Animating Biology with Janet Iwasa
A picture is worth a thousand words, but what about a video? Keeping with our theme of the intersection of science and art, we invited the head of The Animation Lab, Dr. Janet Iwasa, from the University of Utah to share how she learned to create scientific animations.
In the 1950s, an iconic video was made of a white blood cell crawling after bacteria. While this inspired many biological questions at the time, it also started Dr. Iwasa down the path of scientific animation when she first saw it many years later in graduate school. “Over the years...I’ve noticed that when people are explaining what they think is happening, it’s really hard for people to do this without drawing, without scribbling on a piece of paper what they think is happening,” she said. The problem with these scribbles — that eventually develop into figures modeling a mechanism — is that they lack many complex details. Even after listening to many presentations supplemented with hand gestures explaining how kinesin “walks” along a microtubule, it didn’t click for Dr. Iwasa until she saw an animation of the process created by Graham Johnson. “It made it a lot more intuitive and easy to understand...in a way it made me think, why aren’t we doing this for everything?” she said.
During her graduate education at the University of California, San Francisco, Dr. Iwasa worked on building her animation portfolio. She took a class at San Francisco State University and was granted time away from the bench to hone her skills. She said, “the way I thought about it, was that animation has this way of synthesizing data that we’re collecting from all realms of biology in a way that really no other tool could. It allows us to create this visual hypothesis of how we think things work.”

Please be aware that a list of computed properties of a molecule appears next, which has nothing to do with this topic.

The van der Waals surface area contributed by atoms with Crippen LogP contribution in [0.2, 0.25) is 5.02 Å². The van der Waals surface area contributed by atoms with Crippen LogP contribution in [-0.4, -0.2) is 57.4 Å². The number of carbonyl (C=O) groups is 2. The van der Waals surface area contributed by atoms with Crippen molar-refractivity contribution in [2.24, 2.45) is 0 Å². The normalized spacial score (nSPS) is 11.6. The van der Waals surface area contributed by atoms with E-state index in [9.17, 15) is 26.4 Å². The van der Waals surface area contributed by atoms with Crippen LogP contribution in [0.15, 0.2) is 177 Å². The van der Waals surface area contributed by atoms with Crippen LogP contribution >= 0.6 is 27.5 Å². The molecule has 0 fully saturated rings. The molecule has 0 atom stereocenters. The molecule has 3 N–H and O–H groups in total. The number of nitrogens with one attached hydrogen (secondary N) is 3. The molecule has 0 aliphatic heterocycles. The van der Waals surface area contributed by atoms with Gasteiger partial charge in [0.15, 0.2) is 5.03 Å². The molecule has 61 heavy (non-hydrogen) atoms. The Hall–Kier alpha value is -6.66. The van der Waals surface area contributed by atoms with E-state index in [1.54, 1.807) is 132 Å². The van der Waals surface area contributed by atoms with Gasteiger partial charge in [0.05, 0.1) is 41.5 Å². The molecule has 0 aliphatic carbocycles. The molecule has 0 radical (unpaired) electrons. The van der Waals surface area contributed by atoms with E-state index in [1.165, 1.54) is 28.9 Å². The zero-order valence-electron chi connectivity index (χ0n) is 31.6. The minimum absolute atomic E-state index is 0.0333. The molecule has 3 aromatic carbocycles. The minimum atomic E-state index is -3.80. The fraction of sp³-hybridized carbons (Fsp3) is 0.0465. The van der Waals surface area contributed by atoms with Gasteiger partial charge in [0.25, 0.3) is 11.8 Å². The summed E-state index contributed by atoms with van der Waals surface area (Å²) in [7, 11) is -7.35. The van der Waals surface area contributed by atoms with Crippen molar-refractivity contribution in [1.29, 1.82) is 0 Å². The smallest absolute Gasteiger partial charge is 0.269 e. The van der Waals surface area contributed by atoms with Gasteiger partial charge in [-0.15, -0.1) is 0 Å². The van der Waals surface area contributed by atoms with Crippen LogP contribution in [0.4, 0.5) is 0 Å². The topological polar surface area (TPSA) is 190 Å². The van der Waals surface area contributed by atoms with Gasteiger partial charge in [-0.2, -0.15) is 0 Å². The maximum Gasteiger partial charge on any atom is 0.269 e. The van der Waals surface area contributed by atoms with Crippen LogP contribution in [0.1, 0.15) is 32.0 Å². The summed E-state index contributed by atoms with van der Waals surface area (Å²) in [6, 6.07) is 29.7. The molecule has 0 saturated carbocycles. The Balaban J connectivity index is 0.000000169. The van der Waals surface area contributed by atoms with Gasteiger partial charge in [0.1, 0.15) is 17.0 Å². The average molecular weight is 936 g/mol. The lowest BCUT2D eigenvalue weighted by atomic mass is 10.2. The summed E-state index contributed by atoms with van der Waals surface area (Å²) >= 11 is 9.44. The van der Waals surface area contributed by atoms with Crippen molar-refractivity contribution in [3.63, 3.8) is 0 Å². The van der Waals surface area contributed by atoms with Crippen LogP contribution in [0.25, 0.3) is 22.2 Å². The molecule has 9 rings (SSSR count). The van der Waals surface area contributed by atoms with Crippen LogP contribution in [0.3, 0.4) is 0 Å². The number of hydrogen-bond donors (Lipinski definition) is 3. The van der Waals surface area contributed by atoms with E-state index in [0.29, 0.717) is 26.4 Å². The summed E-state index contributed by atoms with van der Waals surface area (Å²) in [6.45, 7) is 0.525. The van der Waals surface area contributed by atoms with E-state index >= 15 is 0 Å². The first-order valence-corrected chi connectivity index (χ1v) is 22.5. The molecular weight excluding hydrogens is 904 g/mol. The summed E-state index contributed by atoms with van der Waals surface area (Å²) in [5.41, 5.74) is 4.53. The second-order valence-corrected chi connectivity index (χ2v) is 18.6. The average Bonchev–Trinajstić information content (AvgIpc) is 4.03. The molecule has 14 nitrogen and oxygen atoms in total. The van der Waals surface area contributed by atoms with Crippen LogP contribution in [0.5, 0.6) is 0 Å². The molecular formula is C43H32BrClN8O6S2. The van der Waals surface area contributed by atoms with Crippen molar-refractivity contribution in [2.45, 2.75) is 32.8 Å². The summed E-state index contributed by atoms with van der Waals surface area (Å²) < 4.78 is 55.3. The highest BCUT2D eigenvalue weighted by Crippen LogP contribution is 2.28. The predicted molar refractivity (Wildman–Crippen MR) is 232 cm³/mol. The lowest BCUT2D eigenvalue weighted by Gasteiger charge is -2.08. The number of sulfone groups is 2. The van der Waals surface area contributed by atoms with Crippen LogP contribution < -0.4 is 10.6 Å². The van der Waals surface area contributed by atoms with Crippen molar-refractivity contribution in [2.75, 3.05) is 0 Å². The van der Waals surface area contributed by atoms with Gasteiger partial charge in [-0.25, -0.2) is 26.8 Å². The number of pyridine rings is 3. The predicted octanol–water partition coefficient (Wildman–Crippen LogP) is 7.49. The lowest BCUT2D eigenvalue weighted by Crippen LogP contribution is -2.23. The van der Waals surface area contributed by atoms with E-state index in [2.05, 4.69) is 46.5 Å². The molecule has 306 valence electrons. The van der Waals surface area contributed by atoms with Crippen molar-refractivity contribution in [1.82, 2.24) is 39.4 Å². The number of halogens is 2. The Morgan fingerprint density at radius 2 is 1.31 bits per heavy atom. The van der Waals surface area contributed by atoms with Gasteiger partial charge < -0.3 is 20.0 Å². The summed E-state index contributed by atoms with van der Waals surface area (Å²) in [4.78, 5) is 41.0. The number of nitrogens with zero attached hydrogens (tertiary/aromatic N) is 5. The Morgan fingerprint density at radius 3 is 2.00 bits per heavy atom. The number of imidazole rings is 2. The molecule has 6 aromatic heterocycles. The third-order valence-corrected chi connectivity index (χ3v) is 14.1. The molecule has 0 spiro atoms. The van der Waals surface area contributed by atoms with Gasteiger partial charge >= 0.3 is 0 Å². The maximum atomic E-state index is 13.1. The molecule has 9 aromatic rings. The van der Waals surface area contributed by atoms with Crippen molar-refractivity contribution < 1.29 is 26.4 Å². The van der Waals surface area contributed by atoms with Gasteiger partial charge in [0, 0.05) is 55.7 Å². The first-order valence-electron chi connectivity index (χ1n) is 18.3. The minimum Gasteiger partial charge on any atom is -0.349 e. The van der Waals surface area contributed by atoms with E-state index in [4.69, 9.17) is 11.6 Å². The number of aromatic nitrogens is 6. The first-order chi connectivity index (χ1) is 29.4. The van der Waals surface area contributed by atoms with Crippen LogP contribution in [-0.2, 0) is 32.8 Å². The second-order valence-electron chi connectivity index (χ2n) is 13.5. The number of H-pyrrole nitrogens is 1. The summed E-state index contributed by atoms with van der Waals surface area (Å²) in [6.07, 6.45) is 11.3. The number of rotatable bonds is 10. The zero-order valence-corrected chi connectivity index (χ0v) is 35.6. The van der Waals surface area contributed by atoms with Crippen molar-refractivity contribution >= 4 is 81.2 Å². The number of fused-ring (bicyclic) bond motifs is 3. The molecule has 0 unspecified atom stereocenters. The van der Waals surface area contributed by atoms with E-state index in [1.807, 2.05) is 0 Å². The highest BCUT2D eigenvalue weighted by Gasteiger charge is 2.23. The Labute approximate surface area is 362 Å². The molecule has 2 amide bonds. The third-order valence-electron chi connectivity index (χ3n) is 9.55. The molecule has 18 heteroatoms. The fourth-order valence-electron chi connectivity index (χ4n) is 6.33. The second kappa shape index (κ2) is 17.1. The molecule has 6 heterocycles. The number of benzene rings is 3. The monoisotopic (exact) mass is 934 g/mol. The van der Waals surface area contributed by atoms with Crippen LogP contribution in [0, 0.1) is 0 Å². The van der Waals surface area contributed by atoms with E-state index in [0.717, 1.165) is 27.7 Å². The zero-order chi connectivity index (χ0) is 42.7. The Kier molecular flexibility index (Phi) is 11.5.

Dr. Iwasa continued to forge her own path into scientific animation through her NSF Discovery Corps post-doctoral fellowship, a pilot program aimed at combining research with outreach and education. During her tenure with Dr. Jack Szostak in Boston, she went to Hollywood to learn the industry-standard animation software Maya. She used what she learned to build animations about Dr. Szostak’s work on the origin of life. In fact, searching for “protocell” brings up Dr. Iwasa’s image as the first entry on Google Images. Additionally, she worked with the Museum of Science in Boston to produce an interactive exhibit on the origin of life that had a five-year residency.
As for accessing her work, Dr. Iwasa has made it a point that her work is freely distributed under the creative commons license. “Scientists complain that when you do a search for DNA, half the time the structure is wrong or something like that. I think the reason for that is because scientists are not producing images that are publicly accessible,” she explained.
“One of the things I’ve really enjoyed doing is thinking about how to incorporate animation into the way scientists communicate their data to other scientists,” she said. And that’s her goal with her Animation Lab now. “I have this way of defining the niche of the lab: if you can’t see it by eye, it’s a good subject for animation.” Her portfolio includes animations for publications as well as public-facing communication about topics like HIV. Her lab has multiple on-going projects funded through collaborative grants or grant supplements. If you’re interested in working with her team in a post-doctoral position, she says animation experience is a must and that there are many accessible tutorials on YouTube.